Violent coughs woke Seth in the middle of the night. He opened his eyes, but couldn’t distinguish anything in the darkened room. A terrible hacking penetrated the gloom; Beth was making the choking sounds, as if her breathing had been cut short. She cried out, “Hester’s not here anymore!” followed by a silence so deadening it seemed that the pulse had gone out of the world.
An edgy awareness jolted Seth fully awake. His heart raced as something glided down the stairway from the second floor. He couldn’t see anything, but sensed an energy moving towards him. Then he smelled it. The acrid odor of burnt, dead leaves forced its way up his nostrils, singeing his mucous membranes and the back of his throat. The same smell he had detected earlier on the lawn. Tears sprang from his eyes, and he began to cough. The sulfurous scent was so sharp, so piercing, it seemed three-dimensional. It’s not of this world, he concluded before the burning stench expanded inside him, closing his windpipe. He thrashed about trying to catch his breath, and a heavy dampness that carried the smell of dank graveyard earth and rotting shrouds blanketed the room. The walking dead, he thought, as his heart beat faster.
The silent intruder drew nearer, its tingly electrical energy chilling Seth. The force field prickled his skin like a traveling patch of nettles. His body grew numb. He told himself, Empty your mind. Think of nothing that will identify you. But the thud of his heart pulsed wildly inside his chest, and his heartbeat could betray him. Lying paralyzed on the futon, there seemed to be no body of flesh and bone between his soul and the thing that was three feet away. I’m dead if it finds me.
The spirit force glided past him into the dining room. As the prickly energy dissipated, Seth lay motionless, terrified to move. Only when he relaxed his clenched muscles did he realize, The alcohol’s been shocked out of my system. I’m sober. I’m awake. I didn’t dream this. In a horrifying flash of intuition, he understood, That was a ghost. An old, powerful ghost. He sat upright. It was a man, the one I saw in the yard. And he was looking for something he couldn’t find. He wondered if Beth could hear his thoughts and would pad downstairs to minister to her guest. But no light flashed on upstairs. The stench is what made Beth choke. The spirit was upstairs with Beth, then down here with me. He became disoriented and left.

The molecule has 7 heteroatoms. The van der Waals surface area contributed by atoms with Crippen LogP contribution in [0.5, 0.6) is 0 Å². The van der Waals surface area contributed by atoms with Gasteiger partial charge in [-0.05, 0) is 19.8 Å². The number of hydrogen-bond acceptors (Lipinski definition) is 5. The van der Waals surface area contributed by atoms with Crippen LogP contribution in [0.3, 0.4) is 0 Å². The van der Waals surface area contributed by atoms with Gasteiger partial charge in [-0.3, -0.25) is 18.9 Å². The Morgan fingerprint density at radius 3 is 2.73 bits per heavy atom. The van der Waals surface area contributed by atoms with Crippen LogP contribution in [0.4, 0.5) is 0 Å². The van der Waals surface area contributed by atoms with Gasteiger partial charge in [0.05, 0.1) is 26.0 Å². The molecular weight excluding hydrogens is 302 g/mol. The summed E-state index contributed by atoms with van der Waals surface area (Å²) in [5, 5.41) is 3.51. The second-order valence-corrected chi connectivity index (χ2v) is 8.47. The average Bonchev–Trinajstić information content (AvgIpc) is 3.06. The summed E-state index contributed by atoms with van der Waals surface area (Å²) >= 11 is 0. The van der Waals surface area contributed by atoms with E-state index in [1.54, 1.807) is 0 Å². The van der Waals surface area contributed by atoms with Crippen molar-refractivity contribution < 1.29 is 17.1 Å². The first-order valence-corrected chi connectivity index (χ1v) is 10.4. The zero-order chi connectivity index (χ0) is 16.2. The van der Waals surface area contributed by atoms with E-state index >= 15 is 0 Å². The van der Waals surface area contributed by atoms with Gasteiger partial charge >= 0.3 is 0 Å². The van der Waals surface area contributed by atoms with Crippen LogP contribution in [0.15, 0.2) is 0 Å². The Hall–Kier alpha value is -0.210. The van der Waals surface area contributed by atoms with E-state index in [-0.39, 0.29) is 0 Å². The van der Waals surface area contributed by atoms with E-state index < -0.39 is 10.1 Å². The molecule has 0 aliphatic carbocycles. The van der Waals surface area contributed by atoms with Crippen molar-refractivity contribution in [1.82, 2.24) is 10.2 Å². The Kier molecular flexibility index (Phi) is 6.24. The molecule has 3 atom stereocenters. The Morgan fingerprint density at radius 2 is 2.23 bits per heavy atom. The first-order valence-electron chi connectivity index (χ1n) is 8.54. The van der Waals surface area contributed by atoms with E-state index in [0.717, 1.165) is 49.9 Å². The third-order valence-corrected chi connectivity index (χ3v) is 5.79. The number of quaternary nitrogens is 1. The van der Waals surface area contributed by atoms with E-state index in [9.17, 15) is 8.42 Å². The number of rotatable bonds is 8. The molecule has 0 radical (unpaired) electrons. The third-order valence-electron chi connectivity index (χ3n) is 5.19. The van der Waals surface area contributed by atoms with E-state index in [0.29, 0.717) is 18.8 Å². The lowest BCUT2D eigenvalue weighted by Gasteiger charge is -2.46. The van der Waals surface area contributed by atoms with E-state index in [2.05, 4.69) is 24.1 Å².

Every nerve in his body was alive, and he jumped at the unfamiliar house’s creaks and groans. With eyes now accustomed to the dark, he scanned the room for movement. Nothing stirred, and he understood that the ghost wouldn’t return. He stifled a hysterical laugh at the idea of going back to sleep.
An hour later, as the dawn cast a pale light through the sheer curtains that hung at the living room windows, his eyelids grew heavy, and he sank into the sweat-drenched mattress. He drifted into his second sleep with a queasy feeling in his stomach. His nausea came from the thought, The ghost was looking for me.
J.L. Weinberg was born and raised in San Francisco. He moved to New York City to become a film critic, but was sidetracked by stints as a model and actor. He returned to movie journalism, writing for New York, Premiere, The Village Voice, Interview, American Cinematographer, The Advocate, and The New York Native. True Religion is his first novel.
Copyright © 2015 by J.L. Weinberg. Reprinted by permission of author and publisher.
Authors J.L. Weinberg, David Swatling, Larry Benjamin, and Daniel W. Kelley will be reading their latest chilling horror and suspense fiction on Friday, October 30 at 7 p.m. at the Bureau of General Services-Queer Division in New York City.